Pick the right books and you can easily inspire and extend the duration and complexity of your childrens’ outdoor play! Alternatively, using your children’s existing play ideas as a springboard to introduce new books to your home or classroom library works a treat too. Either way, fort building is right at the top of the outdoor play fun list for kids who love to imagine – I mean the days of clubhouse rules (No boyz allowed!), secret passwords and hidden journals in an impromptu blanket cubby have to be some of the best memories of a simple childhood, don’t they? So today I have gathered together some tips for inviting your children to get outside and get building with a collection of great books that are perfect for inspiring or extending fort building play.
To create your own secret place in the garden or yard, you will need;
- Blankets, bed sheets and/or beach towels
- Something to hang your fabric from – whether it be a tree, swing set, clothes line, outdoor furniture or children’s play furniture – you can see how my two used this last one recently
- Or BIG cardboard boxes
- Rope or twine is handy
- As are wide tape, clothes pegs and scissors
- Big sticks or bamboo poles work too!
Here’s a fabulous peek at some fort building play that we enjoyed at a Nature Play WA Play Out Day recently. Look closely and you’ll see all sorts of fabulous building in action – there are even some structures made with long sticks!
And if you are looking to connect your outdoor play with literature and reading, check out these great titles;
Books to Inspire Nature Play: Fort Building
Not a Stick by Antoinette Portis: It’s not a stick, it’s a magic wand or a conductor’s baton or a paintbrush, or whatever you imagine it to be!
Audrey’s Treebouse by Jenny Hughes (also known as A House of Her Own): Audrey’s new house is an ideal house. It has a bathtub for snorkeling, a place to drink tea, and somewhere to hide the dirty cups. It’s perfect in every way. Except for one thing!
Maisy Goes Camping by Lucy Cousins: Five in the tent? Maisy and her friends are on a camping adventure but when it comes to bedtime, the fun begins.
Home by Carson Ellis: Tbe place you live can be so many different things and this book explores homes that are both real and mythical.
Clancy and Millie and the Very Fine House by Libby Gleeson: Clancy has just moved house and he is missing his old house terribly but with the help of his a friend, Millie, Clancy builds towers to the sky and finally feels at home once again.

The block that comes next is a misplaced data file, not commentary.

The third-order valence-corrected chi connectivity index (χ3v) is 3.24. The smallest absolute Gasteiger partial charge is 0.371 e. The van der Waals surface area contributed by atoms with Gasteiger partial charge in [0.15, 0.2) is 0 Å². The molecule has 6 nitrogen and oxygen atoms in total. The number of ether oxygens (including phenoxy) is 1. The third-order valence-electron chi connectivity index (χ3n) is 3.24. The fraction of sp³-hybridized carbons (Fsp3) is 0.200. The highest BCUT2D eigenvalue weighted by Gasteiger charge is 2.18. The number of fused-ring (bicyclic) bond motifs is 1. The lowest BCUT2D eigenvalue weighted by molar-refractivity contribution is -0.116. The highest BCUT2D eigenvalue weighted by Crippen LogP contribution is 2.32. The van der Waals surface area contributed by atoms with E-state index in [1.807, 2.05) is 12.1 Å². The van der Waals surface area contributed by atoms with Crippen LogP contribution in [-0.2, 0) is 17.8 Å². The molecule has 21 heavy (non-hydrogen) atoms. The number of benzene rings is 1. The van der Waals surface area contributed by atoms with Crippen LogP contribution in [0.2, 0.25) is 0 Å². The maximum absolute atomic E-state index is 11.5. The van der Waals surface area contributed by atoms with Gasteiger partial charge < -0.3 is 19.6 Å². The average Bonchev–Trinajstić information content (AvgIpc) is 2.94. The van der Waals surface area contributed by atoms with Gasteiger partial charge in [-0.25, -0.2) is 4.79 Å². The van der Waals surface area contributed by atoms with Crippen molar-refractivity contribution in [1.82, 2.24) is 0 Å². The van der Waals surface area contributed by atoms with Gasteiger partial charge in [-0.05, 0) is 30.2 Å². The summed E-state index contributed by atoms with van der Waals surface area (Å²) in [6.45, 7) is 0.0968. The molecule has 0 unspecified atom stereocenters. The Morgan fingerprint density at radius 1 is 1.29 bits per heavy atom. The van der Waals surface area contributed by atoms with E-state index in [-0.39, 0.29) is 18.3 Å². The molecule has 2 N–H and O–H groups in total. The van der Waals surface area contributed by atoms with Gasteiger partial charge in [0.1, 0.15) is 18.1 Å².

Roxaboxen by Alice McLerran: Though it looked like nothing but sand and rocks and some old wooden boxes, it was a special place – a sparkling world of jeweled homes, streets edged with the whitest stones, and two ice cream shops, at least in their imaginations.
Iggy Peck, Architect by Andrea Beaty: Iggy has one passion – building and he will build out of anything! But what will Iggy do when his teacher declares that she doesn’t like architecture!
For older children
From Mud Hut to Skyscrapers by Christine Paxmann: A pictorial journal through the history of architecture.
The Magic Faraway Tree Collection by Enid Blyton: When Jo, Bessie and Fanny move to the country, they discover a magical tree, make new friends and enjoy many, many magical adventures.
The 13 Storey Treehouse series by Andy Griffiths: One of our favourite chapter book series’, Andy and Terry’s 13-storey treehouse is the most amazing treehouse in the world! It’s got a bowling alley, a see-through swimming pool, a tank full of man-eating sharks, a giant catapult, a secret underground laboratory and more! Well, what are you waiting for? Come on up!
Lulu Bell and the Cubby Fort by Belinda Murrell: Lulu and her cousins have a plan to build the best cubby fort ever but they will have to work together to do more than just that when a cow gets stuck in the mud!